This paper introduces a modern version of the classical Huygens’ experiment on synchronization of pendulum clocks. The version presented here consists of two monumental pendulum clocks—ad hoc designed and fabricated—which are coupled through a wooden structure. It is demonstrated that the coupled clocks exhibit ‘sympathetic’ motion, i.e. the pendula of the clocks oscillate in consonance and in the same direction. Interestingly, when the clocks are synchronized, the common oscillation frequency decreases, i.e. the clocks become slow and inaccurate. In order to rigorously explain these findings, a mathematical model for the coupled clocks is obtained by using well-established physical and mechanical laws and likewise, a theoretical analysis is conducted. Ultimately, the sympathy of two monumental pendulum clocks, interacting via a flexible coupling structure, is experimentally, numerically and analytically demonstrated.
In an era when science relied heavily on observation, experimentation and reflection, the Dutch scientist Christiaan Huygens made a serendipitous discovery: two of his recently invented pendulum clocks—which were hanging from a common wooden beam placed at the top of two chairs—were showing an ‘odd sympathy’. Namely, the pendula of the clocks were oscillating in perfect consonance but in opposite directions, i.e. the clocks were synchronized in anti-phase. He reported this odd phenomenon first to R. F. de Sluse, on February 22, 1665 and two days later to his father and to a member of the Royal Society of London1,2.
Although at that time Huygens did not have the proper mathematical tools for explaining his observations—differential calculus had not been invented yet—he managed to find the mechanism responsible for the sympathy in his clocks: (the small vibrations of) the wooden bar on which the clocks were hanging.
For some reason, the sympathetic motion of pendulum clocks discovered by Huygens, hereinafter called Huygens’ synchronization, did not attract the attention of the scientific community at that time. In fact, a ‘hot topic’ in those days was the problem of finding the longitude coordinate at sea. However, in 1739, the English clockmaker John Ellicot reported an odd phenomenon: two pendulum clocks placed sideways were interacting in such a way that the oscillations of one pendulum clock were quenched3,4. Latter, in 1873, the English astronomer William Ellis, noticed a sympathetic behaviour on two clocks that were placed on a common wooden stand: during several consecutive days, the pendula of the clocks were oscillating in harmony such that one pendulum was swinging to the left while the other pendulum was swinging to the right. Interestingly, Ellis attempted a ‘network’ experiment using 9 pendulum clocks. In this case, however, the previously observed harmony disappeared5. Unfortunately, neither Ellicot nor Ellis made a reference to the work of Huygens.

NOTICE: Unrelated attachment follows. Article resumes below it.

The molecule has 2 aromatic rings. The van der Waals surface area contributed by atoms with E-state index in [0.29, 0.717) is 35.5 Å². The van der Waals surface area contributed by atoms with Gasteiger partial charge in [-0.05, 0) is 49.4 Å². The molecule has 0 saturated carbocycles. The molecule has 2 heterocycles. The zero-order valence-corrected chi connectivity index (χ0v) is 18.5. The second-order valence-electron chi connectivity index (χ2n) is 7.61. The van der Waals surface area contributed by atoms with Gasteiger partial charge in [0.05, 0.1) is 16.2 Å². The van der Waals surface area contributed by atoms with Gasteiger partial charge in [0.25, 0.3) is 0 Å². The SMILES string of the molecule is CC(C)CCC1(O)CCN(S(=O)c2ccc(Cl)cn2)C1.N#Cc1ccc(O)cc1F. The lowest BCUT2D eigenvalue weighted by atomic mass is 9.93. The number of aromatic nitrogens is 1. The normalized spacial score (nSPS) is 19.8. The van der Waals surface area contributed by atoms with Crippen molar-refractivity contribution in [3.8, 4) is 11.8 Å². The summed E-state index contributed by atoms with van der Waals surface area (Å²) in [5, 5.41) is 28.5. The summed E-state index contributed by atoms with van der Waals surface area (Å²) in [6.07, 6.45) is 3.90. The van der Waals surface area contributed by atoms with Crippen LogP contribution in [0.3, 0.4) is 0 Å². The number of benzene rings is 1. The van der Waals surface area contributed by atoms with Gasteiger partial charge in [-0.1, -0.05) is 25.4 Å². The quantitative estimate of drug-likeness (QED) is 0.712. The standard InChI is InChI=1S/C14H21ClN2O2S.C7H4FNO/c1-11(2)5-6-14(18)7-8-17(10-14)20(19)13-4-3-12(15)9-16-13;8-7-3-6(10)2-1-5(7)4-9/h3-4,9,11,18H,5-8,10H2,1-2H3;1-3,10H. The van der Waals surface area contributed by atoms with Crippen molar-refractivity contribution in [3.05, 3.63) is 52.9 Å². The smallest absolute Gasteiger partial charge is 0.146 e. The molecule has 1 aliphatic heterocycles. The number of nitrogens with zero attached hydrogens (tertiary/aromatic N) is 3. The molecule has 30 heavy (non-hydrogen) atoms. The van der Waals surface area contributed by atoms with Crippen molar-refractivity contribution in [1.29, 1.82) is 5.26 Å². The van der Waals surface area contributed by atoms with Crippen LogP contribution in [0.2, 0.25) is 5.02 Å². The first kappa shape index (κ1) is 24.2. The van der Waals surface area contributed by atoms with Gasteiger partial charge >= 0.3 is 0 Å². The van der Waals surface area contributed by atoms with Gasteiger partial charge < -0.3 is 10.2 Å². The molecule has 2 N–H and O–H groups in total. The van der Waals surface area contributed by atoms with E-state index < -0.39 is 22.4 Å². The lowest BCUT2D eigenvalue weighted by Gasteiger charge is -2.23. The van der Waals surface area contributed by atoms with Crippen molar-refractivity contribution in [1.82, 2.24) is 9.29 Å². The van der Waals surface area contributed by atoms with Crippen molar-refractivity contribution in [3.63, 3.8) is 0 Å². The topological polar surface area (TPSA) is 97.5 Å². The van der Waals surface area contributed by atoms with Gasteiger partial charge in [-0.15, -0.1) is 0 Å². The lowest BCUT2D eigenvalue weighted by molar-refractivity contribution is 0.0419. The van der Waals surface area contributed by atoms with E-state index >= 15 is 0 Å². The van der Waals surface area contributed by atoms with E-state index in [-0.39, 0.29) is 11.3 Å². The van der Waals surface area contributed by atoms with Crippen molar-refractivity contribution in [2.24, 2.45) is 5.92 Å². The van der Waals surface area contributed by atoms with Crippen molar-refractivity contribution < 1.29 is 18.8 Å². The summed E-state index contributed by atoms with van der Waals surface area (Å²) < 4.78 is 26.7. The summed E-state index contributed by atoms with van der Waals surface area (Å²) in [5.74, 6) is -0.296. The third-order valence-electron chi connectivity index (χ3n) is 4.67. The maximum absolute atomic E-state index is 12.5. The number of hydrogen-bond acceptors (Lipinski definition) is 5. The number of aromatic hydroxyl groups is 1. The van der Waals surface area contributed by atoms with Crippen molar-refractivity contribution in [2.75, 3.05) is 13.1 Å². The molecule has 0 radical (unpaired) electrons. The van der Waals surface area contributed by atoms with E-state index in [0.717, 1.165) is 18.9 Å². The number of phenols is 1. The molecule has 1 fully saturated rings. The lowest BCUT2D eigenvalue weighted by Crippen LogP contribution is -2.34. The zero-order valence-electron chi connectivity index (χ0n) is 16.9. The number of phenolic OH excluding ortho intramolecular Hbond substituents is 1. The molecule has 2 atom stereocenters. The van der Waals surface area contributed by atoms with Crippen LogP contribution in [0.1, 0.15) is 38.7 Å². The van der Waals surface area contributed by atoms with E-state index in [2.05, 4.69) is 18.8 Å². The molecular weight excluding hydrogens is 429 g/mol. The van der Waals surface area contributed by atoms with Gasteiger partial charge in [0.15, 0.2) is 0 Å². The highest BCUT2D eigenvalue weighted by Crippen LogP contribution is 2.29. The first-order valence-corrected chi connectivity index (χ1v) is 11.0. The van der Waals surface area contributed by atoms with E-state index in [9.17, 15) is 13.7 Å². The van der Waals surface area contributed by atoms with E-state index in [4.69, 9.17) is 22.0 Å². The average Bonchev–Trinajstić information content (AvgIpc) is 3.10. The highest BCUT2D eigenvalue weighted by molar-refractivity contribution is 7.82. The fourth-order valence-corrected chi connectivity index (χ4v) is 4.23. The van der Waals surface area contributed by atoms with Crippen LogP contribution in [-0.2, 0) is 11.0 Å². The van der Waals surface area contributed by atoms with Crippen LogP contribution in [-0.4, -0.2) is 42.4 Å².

At the beginning of the 20th century, D.J. Korteweg made the first theoretical attempt to explain Huygens’ observations. Specifically, Korteweg derived a linear model, neglecting damping and driving forces in the pendula. With his model, Korteweg envisioned that ‘other kinds of sympathy’ may be possible6. Besides this, the sympathy of coupled clocks was still considered as a fairly difficult problem among scientists and clockmakers at that time7. In fact, a Nature paper of 1911, reported: “it is apparently beyond human ingenuity to produce two clocks which will go together for one week”8. In fact, the same paper refers to an experiment, due to Mr. R. L. Jones of Chester, in which the pendula of a group of clocks were forced to beat ‘in sympathy’ by means of a regulator.
In the last years, Huygens’ synchronization has become a relevant topic among scientists and researchers. By designing novel experimental platforms9,10,11,12,13 and/or by conducting theoretical analyzes14,15,16,17,18,19,20,21,22,23,24, further understanding about the exciting phenomenon described by Huygens has been obtained. In particular, the aforementioned studies somehow convey the same message: the key element in Huygens’ setup of pendulum clocks is the coupling structure and its mechanical properties.
Nevertheless, Huygens’ synchronization is still an open problem. This claim may be surprising, specially if one considers the fact that the behavior associated to pairs of coupled oscillators has been extensively and exhaustively studied and nowadays, the focus is not on pairs of oscillators but rather in networks of oscillators. Hence, it seems necessary to justify the need of further studies regarding Huygens’ synchronization and to clearly establish the current challenges. In consonance with this, consider Fig. 1, which presents a schematic representation of Huygens’ experiment. The left side of the yellow rectangle shows the two main components namely, the coupling structure (orange circle) and the pendulum clocks (blue circle). By adding these two components, one obtains the experimental platform used by Huygens25. On the right side of the figure, the ‘key ingredients’ necessary for a thorough understanding of Huygens’ synchronization are presented: a proper modelling of the coupling structure and a proper model for the pendulum clocks.
Although the design and construction of a mechanical clock is a highly non trivial task, the mathematical modelling of the clock can be achieved relatively ‘easy’. In fact, many authors agree that a second order nonlinear differential equation suffices for describing the dynamic behaviour of a pendulum clock. Perhaps, some difficulties may arise when modelling the escapement mechanism of the clocks. However, this may be circumvented by introducing nonlinear terms describing or rather mimicking the operation of the escapement.